Lisa G. Sorenson, Ph.D. - Lisa Sorenson is research assistant professor of Biology and coordinator of the West Indian Whistling-Duck Working Group of the Society of Caribbean Ornithology, as well as current president of the Society for the Conservation and Study of Caribbean Birds (SCSCB). Sorenson was honored for her efforts to build capacity for bird and habitat conservation in the Caribbean through training, outreach, and education.

Sorenson led the development of the West Indian Whistling-Duck and Wetlands Conservation Project, SCSCB's flagship program that provides local teachers and educators with training and educational materials and works to raise public awareness and appreciation of the importance and value of local wetlands. As project coordinator, she has raised funds for continuous work on the project, developed numerous multi-lingual outreach materials, facilitated wetlands education training workshops, and formed a network of engaged partners that work together on the project. Since 2002, the project has trained more than 3,600 teachers and natural resource agency staff in 142 "train-the-trainer" workshops in 19 countries.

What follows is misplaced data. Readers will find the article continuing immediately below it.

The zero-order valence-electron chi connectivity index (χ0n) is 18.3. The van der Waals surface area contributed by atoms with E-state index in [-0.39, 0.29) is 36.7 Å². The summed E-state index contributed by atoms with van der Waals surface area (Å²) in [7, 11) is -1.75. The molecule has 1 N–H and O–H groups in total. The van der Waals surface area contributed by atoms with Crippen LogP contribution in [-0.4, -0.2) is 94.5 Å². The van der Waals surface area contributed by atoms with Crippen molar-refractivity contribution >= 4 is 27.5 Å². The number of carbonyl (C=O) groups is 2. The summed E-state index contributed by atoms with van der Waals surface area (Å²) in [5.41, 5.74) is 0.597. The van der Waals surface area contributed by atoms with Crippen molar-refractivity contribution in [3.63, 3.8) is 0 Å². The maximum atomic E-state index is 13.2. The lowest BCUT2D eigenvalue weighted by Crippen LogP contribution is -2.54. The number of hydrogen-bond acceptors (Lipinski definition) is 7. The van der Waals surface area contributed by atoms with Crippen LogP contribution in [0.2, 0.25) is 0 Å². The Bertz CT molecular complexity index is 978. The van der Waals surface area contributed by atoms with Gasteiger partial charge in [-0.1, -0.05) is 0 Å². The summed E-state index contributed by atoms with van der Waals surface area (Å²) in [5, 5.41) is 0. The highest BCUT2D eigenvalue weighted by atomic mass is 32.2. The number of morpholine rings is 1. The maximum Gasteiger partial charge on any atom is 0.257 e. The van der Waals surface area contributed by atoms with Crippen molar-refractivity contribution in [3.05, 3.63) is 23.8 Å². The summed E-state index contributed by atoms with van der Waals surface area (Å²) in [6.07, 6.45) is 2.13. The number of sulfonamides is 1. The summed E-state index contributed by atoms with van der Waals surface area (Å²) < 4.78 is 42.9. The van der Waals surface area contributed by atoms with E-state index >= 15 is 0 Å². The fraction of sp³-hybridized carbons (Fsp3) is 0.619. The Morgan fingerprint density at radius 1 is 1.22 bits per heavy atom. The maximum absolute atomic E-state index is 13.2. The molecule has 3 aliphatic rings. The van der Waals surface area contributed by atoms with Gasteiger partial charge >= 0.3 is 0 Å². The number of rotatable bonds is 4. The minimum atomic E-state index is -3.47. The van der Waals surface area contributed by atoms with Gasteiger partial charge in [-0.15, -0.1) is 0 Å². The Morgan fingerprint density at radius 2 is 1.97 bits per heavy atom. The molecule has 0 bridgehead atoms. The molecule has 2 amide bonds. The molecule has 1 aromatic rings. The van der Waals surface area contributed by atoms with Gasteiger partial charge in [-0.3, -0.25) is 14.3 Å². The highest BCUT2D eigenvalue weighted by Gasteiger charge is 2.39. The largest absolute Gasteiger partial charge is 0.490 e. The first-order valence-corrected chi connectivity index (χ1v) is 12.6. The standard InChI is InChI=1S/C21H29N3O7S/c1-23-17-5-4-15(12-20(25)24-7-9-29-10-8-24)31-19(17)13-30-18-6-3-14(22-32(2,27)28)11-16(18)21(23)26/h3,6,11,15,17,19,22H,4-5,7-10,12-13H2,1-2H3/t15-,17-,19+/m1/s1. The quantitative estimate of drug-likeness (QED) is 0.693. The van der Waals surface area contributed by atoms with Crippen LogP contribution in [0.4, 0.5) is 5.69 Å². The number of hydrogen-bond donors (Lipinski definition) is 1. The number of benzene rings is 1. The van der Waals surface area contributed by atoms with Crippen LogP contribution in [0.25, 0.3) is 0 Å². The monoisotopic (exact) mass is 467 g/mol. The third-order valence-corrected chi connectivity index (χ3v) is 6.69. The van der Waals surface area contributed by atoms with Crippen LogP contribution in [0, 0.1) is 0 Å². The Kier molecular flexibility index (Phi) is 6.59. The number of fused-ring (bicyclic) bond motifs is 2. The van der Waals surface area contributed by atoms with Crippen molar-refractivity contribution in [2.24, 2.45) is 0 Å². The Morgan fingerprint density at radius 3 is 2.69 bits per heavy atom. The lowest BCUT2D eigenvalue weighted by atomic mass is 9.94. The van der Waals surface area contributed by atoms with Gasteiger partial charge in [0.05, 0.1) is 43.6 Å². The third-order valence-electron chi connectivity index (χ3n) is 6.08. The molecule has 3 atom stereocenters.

Award for Public Awareness
Alicia F. King, a communication specialist with the Service's Migratory Bird Program, also serves as the agency's Urban Bird Treaty Coordinator. King is no newcomer to bird conservation. She has been an ardent supporter of birds and bird conservation since the age of six, when she created poster board signs to take to public meetings to advocate for protection of a local park slated for development.

As a professional, King has worked as an interpreter and with education programs and community outreach; as newsletter editor for the PIF Indiana Working Group; as a store manager for Wild Birds Unlimited; and as a host for Connecticut Public Television Bird Watch, and creator of For the Birds, a local television segment. King also served as Wild Birds Unlimited's nature education and cause related marketing specialist, and was the director of the Bird Conservation Alliance, an Alliance of over 200 bird conservation organizations. Since 2008, King has been communications coordinator for the Division of Migratory Bird Management with the Services Migratory Bird Program.

For more information on Partners in Flight, visit For information on the North American Bird Conservation Initiative, visit